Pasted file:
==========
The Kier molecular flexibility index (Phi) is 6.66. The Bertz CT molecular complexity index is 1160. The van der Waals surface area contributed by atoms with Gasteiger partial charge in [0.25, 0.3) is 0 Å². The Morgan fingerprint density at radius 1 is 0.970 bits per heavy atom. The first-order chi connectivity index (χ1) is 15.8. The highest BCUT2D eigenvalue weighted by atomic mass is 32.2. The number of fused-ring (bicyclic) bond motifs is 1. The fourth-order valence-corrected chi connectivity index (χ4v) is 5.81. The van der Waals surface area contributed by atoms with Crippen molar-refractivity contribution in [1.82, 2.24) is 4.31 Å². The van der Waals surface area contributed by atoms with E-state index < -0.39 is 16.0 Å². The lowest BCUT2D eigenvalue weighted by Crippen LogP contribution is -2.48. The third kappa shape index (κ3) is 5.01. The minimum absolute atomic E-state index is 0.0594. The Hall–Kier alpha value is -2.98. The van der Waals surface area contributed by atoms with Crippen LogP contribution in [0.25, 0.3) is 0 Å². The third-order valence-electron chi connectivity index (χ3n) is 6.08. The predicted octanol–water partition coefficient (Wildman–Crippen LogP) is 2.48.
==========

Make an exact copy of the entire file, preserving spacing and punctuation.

The Kier molecular flexibility index (Phi) is 6.66. The Bertz CT molecular complexity index is 1160. The van der Waals surface area contributed by atoms with Gasteiger partial charge in [0.25, 0.3) is 0 Å². The Morgan fingerprint density at radius 1 is 0.970 bits per heavy atom. The first-order chi connectivity index (χ1) is 15.8. The highest BCUT2D eigenvalue weighted by atomic mass is 32.2. The number of fused-ring (bicyclic) bond motifs is 1. The fourth-order valence-corrected chi connectivity index (χ4v) is 5.81. The van der Waals surface area contributed by atoms with Crippen molar-refractivity contribution in [1.82, 2.24) is 4.31 Å². The van der Waals surface area contributed by atoms with E-state index < -0.39 is 16.0 Å². The lowest BCUT2D eigenvalue weighted by Crippen LogP contribution is -2.48. The third kappa shape index (κ3) is 5.01. The minimum absolute atomic E-state index is 0.0594. The Hall–Kier alpha value is -2.98. The van der Waals surface area contributed by atoms with Crippen LogP contribution in [0.25, 0.3) is 0 Å². The third-order valence-electron chi connectivity index (χ3n) is 6.08. The predicted octanol–water partition coefficient (Wildman–Crippen LogP) is 2.48.